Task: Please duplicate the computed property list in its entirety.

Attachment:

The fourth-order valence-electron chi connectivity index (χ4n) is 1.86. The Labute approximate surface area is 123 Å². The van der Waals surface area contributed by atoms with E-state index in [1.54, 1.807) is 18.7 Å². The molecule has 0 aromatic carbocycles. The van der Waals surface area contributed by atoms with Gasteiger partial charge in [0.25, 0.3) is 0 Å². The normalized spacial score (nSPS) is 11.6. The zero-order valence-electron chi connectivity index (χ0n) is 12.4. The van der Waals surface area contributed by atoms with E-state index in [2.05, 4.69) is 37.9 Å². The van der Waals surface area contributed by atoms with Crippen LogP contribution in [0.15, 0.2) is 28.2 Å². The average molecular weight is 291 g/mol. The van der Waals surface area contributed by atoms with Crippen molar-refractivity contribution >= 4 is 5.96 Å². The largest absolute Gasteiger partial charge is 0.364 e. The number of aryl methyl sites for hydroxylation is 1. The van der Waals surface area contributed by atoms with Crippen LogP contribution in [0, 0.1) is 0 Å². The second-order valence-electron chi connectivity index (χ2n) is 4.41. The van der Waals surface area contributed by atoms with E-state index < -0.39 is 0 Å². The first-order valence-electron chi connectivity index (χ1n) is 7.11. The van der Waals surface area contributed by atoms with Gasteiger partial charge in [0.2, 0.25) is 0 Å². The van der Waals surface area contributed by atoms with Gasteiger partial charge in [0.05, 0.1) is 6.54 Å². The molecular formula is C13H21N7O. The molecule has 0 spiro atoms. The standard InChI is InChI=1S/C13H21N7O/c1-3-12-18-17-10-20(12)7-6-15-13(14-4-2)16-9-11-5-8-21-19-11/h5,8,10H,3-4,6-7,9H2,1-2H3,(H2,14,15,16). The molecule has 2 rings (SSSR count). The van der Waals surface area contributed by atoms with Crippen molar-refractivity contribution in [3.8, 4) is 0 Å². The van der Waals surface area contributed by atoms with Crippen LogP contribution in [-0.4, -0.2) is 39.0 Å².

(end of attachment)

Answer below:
The fourth-order valence-electron chi connectivity index (χ4n) is 1.86. The Labute approximate surface area is 123 Å². The van der Waals surface area contributed by atoms with E-state index in [1.54, 1.807) is 18.7 Å². The molecule has 0 aromatic carbocycles. The van der Waals surface area contributed by atoms with Gasteiger partial charge in [0.25, 0.3) is 0 Å². The normalized spacial score (nSPS) is 11.6. The zero-order valence-electron chi connectivity index (χ0n) is 12.4. The van der Waals surface area contributed by atoms with E-state index in [2.05, 4.69) is 37.9 Å². The van der Waals surface area contributed by atoms with Crippen LogP contribution in [0.15, 0.2) is 28.2 Å². The average molecular weight is 291 g/mol. The van der Waals surface area contributed by atoms with Crippen molar-refractivity contribution >= 4 is 5.96 Å². The largest absolute Gasteiger partial charge is 0.364 e. The number of aryl methyl sites for hydroxylation is 1. The van der Waals surface area contributed by atoms with Crippen LogP contribution in [0, 0.1) is 0 Å². The second-order valence-electron chi connectivity index (χ2n) is 4.41. The van der Waals surface area contributed by atoms with E-state index < -0.39 is 0 Å². The first-order valence-electron chi connectivity index (χ1n) is 7.11. The van der Waals surface area contributed by atoms with Gasteiger partial charge in [0.2, 0.25) is 0 Å². The van der Waals surface area contributed by atoms with Gasteiger partial charge in [0.05, 0.1) is 6.54 Å². The molecular formula is C13H21N7O. The molecule has 0 spiro atoms. The standard InChI is InChI=1S/C13H21N7O/c1-3-12-18-17-10-20(12)7-6-15-13(14-4-2)16-9-11-5-8-21-19-11/h5,8,10H,3-4,6-7,9H2,1-2H3,(H2,14,15,16). The molecule has 2 rings (SSSR count). The van der Waals surface area contributed by atoms with Crippen molar-refractivity contribution in [3.8, 4) is 0 Å². The van der Waals surface area contributed by atoms with Crippen LogP contribution in [-0.4, -0.2) is 39.0 Å².